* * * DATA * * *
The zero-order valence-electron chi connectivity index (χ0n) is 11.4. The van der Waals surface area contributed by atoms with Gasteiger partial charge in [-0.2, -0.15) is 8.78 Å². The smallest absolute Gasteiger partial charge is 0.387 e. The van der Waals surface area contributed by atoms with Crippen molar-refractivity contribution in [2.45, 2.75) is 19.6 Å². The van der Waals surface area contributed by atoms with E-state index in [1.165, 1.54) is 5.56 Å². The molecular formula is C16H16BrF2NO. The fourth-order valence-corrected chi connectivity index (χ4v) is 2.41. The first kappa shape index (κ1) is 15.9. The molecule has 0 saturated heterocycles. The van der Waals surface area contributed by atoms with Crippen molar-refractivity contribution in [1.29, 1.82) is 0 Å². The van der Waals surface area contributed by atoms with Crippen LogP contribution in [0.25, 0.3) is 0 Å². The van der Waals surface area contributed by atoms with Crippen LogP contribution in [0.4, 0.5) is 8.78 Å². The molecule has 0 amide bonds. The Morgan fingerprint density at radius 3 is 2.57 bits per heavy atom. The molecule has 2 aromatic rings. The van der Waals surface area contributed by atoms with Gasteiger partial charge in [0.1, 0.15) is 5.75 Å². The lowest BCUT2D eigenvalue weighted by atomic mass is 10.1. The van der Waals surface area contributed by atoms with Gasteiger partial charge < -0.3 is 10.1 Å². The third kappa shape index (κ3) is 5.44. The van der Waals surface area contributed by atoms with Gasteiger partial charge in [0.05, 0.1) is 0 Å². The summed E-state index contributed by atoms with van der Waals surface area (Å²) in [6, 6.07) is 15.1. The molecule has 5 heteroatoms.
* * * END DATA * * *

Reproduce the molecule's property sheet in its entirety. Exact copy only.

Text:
The zero-order valence-electron chi connectivity index (χ0n) is 11.4. The van der Waals surface area contributed by atoms with Gasteiger partial charge in [-0.2, -0.15) is 8.78 Å². The smallest absolute Gasteiger partial charge is 0.387 e. The van der Waals surface area contributed by atoms with Crippen molar-refractivity contribution in [2.45, 2.75) is 19.6 Å². The van der Waals surface area contributed by atoms with E-state index in [1.165, 1.54) is 5.56 Å². The molecular formula is C16H16BrF2NO. The fourth-order valence-corrected chi connectivity index (χ4v) is 2.41. The first kappa shape index (κ1) is 15.9. The molecule has 0 saturated heterocycles. The van der Waals surface area contributed by atoms with Crippen molar-refractivity contribution in [1.29, 1.82) is 0 Å². The van der Waals surface area contributed by atoms with Crippen LogP contribution in [0.25, 0.3) is 0 Å². The van der Waals surface area contributed by atoms with Crippen LogP contribution in [0.4, 0.5) is 8.78 Å². The molecule has 0 amide bonds. The Morgan fingerprint density at radius 3 is 2.57 bits per heavy atom. The molecule has 2 aromatic rings. The van der Waals surface area contributed by atoms with Gasteiger partial charge in [0.1, 0.15) is 5.75 Å². The lowest BCUT2D eigenvalue weighted by atomic mass is 10.1. The van der Waals surface area contributed by atoms with Gasteiger partial charge < -0.3 is 10.1 Å². The third kappa shape index (κ3) is 5.44. The van der Waals surface area contributed by atoms with Gasteiger partial charge in [0.05, 0.1) is 0 Å². The summed E-state index contributed by atoms with van der Waals surface area (Å²) in [6, 6.07) is 15.1. The molecule has 5 heteroatoms.